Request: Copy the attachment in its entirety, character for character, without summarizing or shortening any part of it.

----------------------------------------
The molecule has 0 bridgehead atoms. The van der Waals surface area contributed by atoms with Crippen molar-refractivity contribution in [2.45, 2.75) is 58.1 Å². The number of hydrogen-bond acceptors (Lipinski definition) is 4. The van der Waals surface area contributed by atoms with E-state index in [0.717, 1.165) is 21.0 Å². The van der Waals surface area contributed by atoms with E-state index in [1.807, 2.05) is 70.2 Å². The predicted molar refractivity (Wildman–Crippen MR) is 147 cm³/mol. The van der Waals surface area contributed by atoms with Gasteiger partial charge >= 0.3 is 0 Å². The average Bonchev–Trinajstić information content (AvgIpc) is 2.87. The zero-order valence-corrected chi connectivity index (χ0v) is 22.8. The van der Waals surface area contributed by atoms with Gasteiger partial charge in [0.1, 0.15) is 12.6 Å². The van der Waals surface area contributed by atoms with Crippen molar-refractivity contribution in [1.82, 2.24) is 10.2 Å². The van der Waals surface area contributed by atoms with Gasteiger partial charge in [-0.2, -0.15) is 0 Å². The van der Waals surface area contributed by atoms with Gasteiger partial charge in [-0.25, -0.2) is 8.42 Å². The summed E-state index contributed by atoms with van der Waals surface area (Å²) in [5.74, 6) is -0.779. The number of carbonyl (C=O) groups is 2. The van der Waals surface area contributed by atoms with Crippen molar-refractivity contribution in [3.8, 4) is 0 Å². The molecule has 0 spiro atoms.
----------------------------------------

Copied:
The molecule has 0 bridgehead atoms. The van der Waals surface area contributed by atoms with Crippen molar-refractivity contribution in [2.45, 2.75) is 58.1 Å². The number of hydrogen-bond acceptors (Lipinski definition) is 4. The van der Waals surface area contributed by atoms with E-state index in [0.717, 1.165) is 21.0 Å². The van der Waals surface area contributed by atoms with E-state index in [1.807, 2.05) is 70.2 Å². The predicted molar refractivity (Wildman–Crippen MR) is 147 cm³/mol. The van der Waals surface area contributed by atoms with Gasteiger partial charge >= 0.3 is 0 Å². The average Bonchev–Trinajstić information content (AvgIpc) is 2.87. The zero-order valence-corrected chi connectivity index (χ0v) is 22.8. The van der Waals surface area contributed by atoms with Gasteiger partial charge in [0.1, 0.15) is 12.6 Å². The van der Waals surface area contributed by atoms with Crippen molar-refractivity contribution in [1.82, 2.24) is 10.2 Å². The van der Waals surface area contributed by atoms with Gasteiger partial charge in [-0.2, -0.15) is 0 Å². The van der Waals surface area contributed by atoms with Gasteiger partial charge in [-0.25, -0.2) is 8.42 Å². The summed E-state index contributed by atoms with van der Waals surface area (Å²) in [5.74, 6) is -0.779. The number of carbonyl (C=O) groups is 2. The van der Waals surface area contributed by atoms with Crippen molar-refractivity contribution in [3.8, 4) is 0 Å². The molecule has 0 spiro atoms.